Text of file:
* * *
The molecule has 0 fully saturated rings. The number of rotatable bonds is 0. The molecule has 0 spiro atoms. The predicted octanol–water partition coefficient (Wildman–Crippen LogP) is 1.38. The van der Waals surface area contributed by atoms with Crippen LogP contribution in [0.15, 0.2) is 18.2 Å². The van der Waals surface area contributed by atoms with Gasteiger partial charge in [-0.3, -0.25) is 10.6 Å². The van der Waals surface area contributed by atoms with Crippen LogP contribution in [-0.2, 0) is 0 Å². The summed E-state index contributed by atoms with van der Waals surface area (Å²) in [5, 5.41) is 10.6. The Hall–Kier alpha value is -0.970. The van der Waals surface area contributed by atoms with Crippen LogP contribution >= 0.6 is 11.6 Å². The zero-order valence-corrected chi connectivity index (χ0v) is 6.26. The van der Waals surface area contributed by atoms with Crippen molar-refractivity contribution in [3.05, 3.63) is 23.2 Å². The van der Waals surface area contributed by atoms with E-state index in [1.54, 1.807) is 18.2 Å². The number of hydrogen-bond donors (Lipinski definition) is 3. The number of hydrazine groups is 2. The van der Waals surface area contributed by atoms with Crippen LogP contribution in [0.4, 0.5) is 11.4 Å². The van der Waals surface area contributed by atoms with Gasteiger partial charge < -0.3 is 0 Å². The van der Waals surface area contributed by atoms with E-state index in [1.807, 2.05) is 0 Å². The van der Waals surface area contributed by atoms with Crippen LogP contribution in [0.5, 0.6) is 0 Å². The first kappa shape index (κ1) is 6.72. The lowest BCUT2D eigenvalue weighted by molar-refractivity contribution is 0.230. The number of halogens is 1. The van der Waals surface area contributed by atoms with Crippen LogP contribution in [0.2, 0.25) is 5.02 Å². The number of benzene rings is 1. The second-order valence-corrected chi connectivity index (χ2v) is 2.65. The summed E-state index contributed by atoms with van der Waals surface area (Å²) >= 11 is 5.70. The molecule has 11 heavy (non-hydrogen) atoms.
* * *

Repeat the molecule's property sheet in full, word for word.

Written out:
The molecule has 0 fully saturated rings. The number of rotatable bonds is 0. The molecule has 0 spiro atoms. The predicted octanol–water partition coefficient (Wildman–Crippen LogP) is 1.38. The van der Waals surface area contributed by atoms with Crippen LogP contribution in [0.15, 0.2) is 18.2 Å². The van der Waals surface area contributed by atoms with Gasteiger partial charge in [-0.3, -0.25) is 10.6 Å². The van der Waals surface area contributed by atoms with Crippen LogP contribution in [-0.2, 0) is 0 Å². The summed E-state index contributed by atoms with van der Waals surface area (Å²) in [5, 5.41) is 10.6. The Hall–Kier alpha value is -0.970. The van der Waals surface area contributed by atoms with Crippen LogP contribution >= 0.6 is 11.6 Å². The zero-order valence-corrected chi connectivity index (χ0v) is 6.26. The van der Waals surface area contributed by atoms with Crippen molar-refractivity contribution in [3.05, 3.63) is 23.2 Å². The van der Waals surface area contributed by atoms with E-state index in [1.54, 1.807) is 18.2 Å². The number of hydrogen-bond donors (Lipinski definition) is 3. The number of hydrazine groups is 2. The van der Waals surface area contributed by atoms with Crippen LogP contribution in [0.4, 0.5) is 11.4 Å². The van der Waals surface area contributed by atoms with Gasteiger partial charge < -0.3 is 0 Å². The van der Waals surface area contributed by atoms with E-state index in [1.807, 2.05) is 0 Å². The van der Waals surface area contributed by atoms with Crippen LogP contribution in [0.5, 0.6) is 0 Å². The first kappa shape index (κ1) is 6.72. The lowest BCUT2D eigenvalue weighted by molar-refractivity contribution is 0.230. The number of halogens is 1. The van der Waals surface area contributed by atoms with Crippen LogP contribution in [0.2, 0.25) is 5.02 Å². The number of benzene rings is 1. The second-order valence-corrected chi connectivity index (χ2v) is 2.65. The summed E-state index contributed by atoms with van der Waals surface area (Å²) >= 11 is 5.70. The molecule has 11 heavy (non-hydrogen) atoms.